Reminding even the judiciary itself of its all-important proclamation, “The accused must be presumed innocent until conviction,” the vibrant Biafran leader awakened the people’s consciousness on Fulani’s assault both on our reasonability and morality.
Moving on, Kanu told how, in contravention of the law, innocent souls are being held in DSS dungeons, cells in army barracks, as well as police cells for years without trial or even a charge. Narrating the ordeal of the people he met in DSS dungeon in both Lagos and Abuja who have spent years without being taken to court or charged of any offence, Kanu shocked the public with the news that the police and DSS are now steeped in the morbid business of harvesting detainees’ organs and selling them to Chines and Indian human parts dealers. The irony of it all, Kanu noted, is that while these innocent souls languish in different detention centers across the country (practically waiting for their turn to be harvested in the morbid money-making venture), Boko Haram terrorists and murderous Fulani herdsmen walk free on the street, a sizable number of them even being absorbed into the army and police force.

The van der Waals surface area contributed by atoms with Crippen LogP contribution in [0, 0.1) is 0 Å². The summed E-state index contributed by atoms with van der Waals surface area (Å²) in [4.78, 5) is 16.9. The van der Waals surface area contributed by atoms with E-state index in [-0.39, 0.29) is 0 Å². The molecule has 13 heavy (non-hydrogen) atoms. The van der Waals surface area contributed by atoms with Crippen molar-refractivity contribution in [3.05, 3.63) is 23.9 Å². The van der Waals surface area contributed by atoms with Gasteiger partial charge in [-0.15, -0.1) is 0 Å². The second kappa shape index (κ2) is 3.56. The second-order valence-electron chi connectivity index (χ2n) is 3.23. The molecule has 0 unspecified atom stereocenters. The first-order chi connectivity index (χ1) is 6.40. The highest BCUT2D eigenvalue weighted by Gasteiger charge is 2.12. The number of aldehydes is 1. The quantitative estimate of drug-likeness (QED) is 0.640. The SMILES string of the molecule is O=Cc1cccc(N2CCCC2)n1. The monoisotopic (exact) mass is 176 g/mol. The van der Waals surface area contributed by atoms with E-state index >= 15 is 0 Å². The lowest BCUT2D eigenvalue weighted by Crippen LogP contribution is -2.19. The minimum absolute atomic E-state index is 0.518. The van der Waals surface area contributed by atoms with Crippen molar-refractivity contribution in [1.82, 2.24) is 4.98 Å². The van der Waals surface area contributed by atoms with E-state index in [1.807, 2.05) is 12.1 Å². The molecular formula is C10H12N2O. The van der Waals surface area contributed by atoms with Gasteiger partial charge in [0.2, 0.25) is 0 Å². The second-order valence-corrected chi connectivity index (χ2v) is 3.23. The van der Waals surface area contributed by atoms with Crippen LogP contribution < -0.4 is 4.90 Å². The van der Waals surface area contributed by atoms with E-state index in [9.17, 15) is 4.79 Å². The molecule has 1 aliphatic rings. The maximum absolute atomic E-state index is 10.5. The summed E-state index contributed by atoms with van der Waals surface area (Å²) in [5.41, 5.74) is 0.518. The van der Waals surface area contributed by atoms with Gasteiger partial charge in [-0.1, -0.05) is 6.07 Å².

Bringing to daylight the police and DSS’ criminality in detention without trial, the IPOB Supreme Leader invoked article IV of the 1999 Nigerian constitution. “Any person who is arrested or detained in accordance with subsection (1) (c) of this section shall be brought before a court of law within a reasonable time, and if he is not tried within a period of two months from the date of his arrest or detention in the case of a person who is in custody or is not entitled to bail; or three months from the date of his arrest or detention in the case of a person who has been released on bail, he shall (without prejudice to any further proceedings that may be brought against him) be released either unconditionally or upon such conditions as are reasonably necessary to ensure that he appears for trial at a later date.” On the premises of the above lifted constitutional article, Kanu established that nobody should be detained for more than two months without trial or at least the benefit of automatic bail. It’s, therefore, a mark of irresponsibility, neglect of duty and subversion of law for any judge to deny one bail on the flimsy excuse of some offences not being bailable.
Kanu also quoted from the same section of article IV that “Any person who is arrested or detained shall be informed in writing within twenty-four hours (and in a language that he understands) of the facts and grounds for his arrest or detention.” One then wonders what has become of the constitution as most of the people languishing in police and DSS custody are not only denied fair hearing but are as well not informed of any supposed crime for which they are being detained.
If the judiciary – a body that is supposed to preserve the law – becomes complicit in the subversion of the law, then, Nigeria is indeed a lawless state, nothing short of animal kingdom … Zoo as Kanu and followers preferably call it.
Chibuike John Nebeokike
For: Radio Biafra Media